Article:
Obviously, this solution is not perfect. There are many restrictive factors which must be taken into consideration. For example, the formulas will work if a negative height Ha is used, but the arm cannot very well go below the ground plane unless the robot is on the edge of a cliff. Also, using a negative distance is not feasible given that only sensors are located in the front. However, there is a distinct possibility that a reasonable height and distance pair could lie outside of the operating range of the arm. For this reason, special precautions must be taken when determining the proper algorithms to control the arm in a useful manner.
With that, I will introduce a concept known as reachablilty. This is the estimated reachable area of the mounted arm, as shown in the adjacent image. While the gripper can be placed into any point in orange outlined area A, only the maroon outline area B is reachable while maintaining a ground parallel orientation in accordance to Eq 1.
The last piece of this puzzle has to be the way in which the coordinates of the object to be manipulated are supplied to the robot. This can be accomplished in many ways, but a pair of simple forward range finding sensors are be used in this project. Once again, simple procedure encompassing geometric modeling and trigonometric calculations is used.
Each sensor will return a voltage level related to the distance to an object which can be linearized to a very precise distance in millimeters. The angle between the sensor and object is also known because the robot will be in control of the servos supplying the sensor rotation. With this, the unknown Cartesian coordinates of the point P can be found with respect to each sensor.
XLET = DLcos(ΦL) Eq 14 ; YLET = DLsin(ΦL) Eq 15
XRET = DRcos(ΦR) Eq 16 ; YRET = DRsin(ΦR) Eq 17
With these coordinates found, the position of the object with respect to the base can be solved, and the resulting coordinates can be used to position the arm through the process previously described. Because the position of the sensors with respect to the base is known (I put them there) the following final equations for the object position can be obtained quite easily.
Xbase=XLET-Xdiff Eq 18 ; Ybase=YLET-Ydiff Eq 19
Xbase=Xdiff-XRET Eq 20 ; Ybase=Ydiff+YRET Eq 21
Placing these results into Equations 14 -16 will yield the values for D and Θ0. One important thing to note here is that the known value of ho can be used for the object height H. This is not because the arm is not capable of auto-positioning to any point within its reachability, but simply because the only object detection in use is not capapble of scanning vertically. Thus, the height of the object (H) becomes equal to the height of the sensors (ho). The calculated values of H and D can then be used to find the remaining unknown joint angles, Θ1, Θ2, and Θ3 using equations 1 - 13.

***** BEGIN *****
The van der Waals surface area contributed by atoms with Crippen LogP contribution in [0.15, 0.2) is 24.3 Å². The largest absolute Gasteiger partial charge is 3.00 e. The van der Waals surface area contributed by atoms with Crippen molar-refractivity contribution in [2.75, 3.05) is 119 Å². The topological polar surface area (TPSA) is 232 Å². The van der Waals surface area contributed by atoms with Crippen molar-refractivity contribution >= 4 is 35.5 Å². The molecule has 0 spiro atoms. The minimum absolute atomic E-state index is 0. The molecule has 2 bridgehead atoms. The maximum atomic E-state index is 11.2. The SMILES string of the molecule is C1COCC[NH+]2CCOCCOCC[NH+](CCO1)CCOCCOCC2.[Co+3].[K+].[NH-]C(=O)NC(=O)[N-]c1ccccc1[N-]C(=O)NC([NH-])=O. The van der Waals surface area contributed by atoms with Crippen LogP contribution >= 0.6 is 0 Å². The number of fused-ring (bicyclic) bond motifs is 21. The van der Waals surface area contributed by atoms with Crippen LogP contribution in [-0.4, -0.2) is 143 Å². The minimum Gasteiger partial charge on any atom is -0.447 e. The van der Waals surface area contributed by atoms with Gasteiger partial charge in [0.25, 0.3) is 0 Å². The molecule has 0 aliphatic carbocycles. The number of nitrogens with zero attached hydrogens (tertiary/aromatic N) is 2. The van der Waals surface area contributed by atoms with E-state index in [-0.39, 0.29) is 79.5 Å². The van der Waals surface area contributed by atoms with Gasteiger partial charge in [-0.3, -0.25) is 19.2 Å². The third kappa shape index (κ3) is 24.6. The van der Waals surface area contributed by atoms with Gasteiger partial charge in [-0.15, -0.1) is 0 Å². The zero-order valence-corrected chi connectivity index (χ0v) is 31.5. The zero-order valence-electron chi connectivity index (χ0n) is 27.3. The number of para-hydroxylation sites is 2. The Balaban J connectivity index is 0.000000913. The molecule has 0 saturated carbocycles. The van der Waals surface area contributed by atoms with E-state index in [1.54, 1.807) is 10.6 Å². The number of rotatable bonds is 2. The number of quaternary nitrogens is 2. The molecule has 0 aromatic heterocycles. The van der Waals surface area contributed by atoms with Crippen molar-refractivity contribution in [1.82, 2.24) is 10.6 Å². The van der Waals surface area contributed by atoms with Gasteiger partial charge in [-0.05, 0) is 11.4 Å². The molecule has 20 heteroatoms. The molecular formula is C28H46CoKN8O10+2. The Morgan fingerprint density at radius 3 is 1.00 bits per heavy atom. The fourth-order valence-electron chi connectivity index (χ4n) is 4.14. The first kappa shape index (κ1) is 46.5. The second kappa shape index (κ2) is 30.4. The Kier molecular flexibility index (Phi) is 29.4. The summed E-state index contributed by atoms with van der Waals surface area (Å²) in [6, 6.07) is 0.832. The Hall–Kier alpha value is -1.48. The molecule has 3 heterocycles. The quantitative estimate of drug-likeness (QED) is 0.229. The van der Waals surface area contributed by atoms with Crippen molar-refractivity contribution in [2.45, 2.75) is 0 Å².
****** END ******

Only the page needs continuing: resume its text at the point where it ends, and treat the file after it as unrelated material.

The actual robot arm can be translated to a two dimensional free body diagram for modeling.
Robotic arm joint angles with random positioning.
Generic Arm Modeling
The Perpendicular Assumption
(DA, HA)parallel = (D - L3, H - ho) Eq 1
(DA, HA)perpendicular = (D, H - ho + L3) Eq 2
Introducing the imaginary line 'L'
Φ1 = arctan( HA / DA ) Eq 3
L = DA / cos(Φ1) Eq 4
Θ1 = β + Φ1 Eq 8
Θ2 = ɣ - π / 2 Eq 9
Θ1 = arccos(L12 + L2 - L22)/(2L1L) + Φ1 Eq 10
Θ2 = arccos(L12 + L22 - L2)/(2L1 L2)-π/2 Eq 11
Θ3 (Parallel) = Θ1 + Θ2 Eq 12
Θ3 (Perpendicular) = Θ1 + Θ2 + π/2 Eq 13
A final model for the base angle
Reachability can be difficult to comprehend.
Object coordinates with respect to the sensors
Object coordinates with respect to the base
Insomniac Modeling and Kinematics
This page describes the system modeling and arm kinematics of
the Insomniac Robot built for my master's project in grad school.
Looking for the electo-mechanical design? Check it out!
One of the central objectives of this venture is solving the auto-positioning of the arm using as straightforward of mathematics equations as possible. There are two underlying reasons for which, the first being the most obvious - complicated math is not easy to follow. This project was meant to be repeatable and one of which something valuable can be learned. The second reason is less obvious but more practical - the controller in use does not have vast amounts of program memory, and most of what is available would be spent for all of the various functions of the running program. Here, a very straightforward process for the geometric modeling of an arm in two dimensional space is presented which should be reasonably easy to alter for various applications.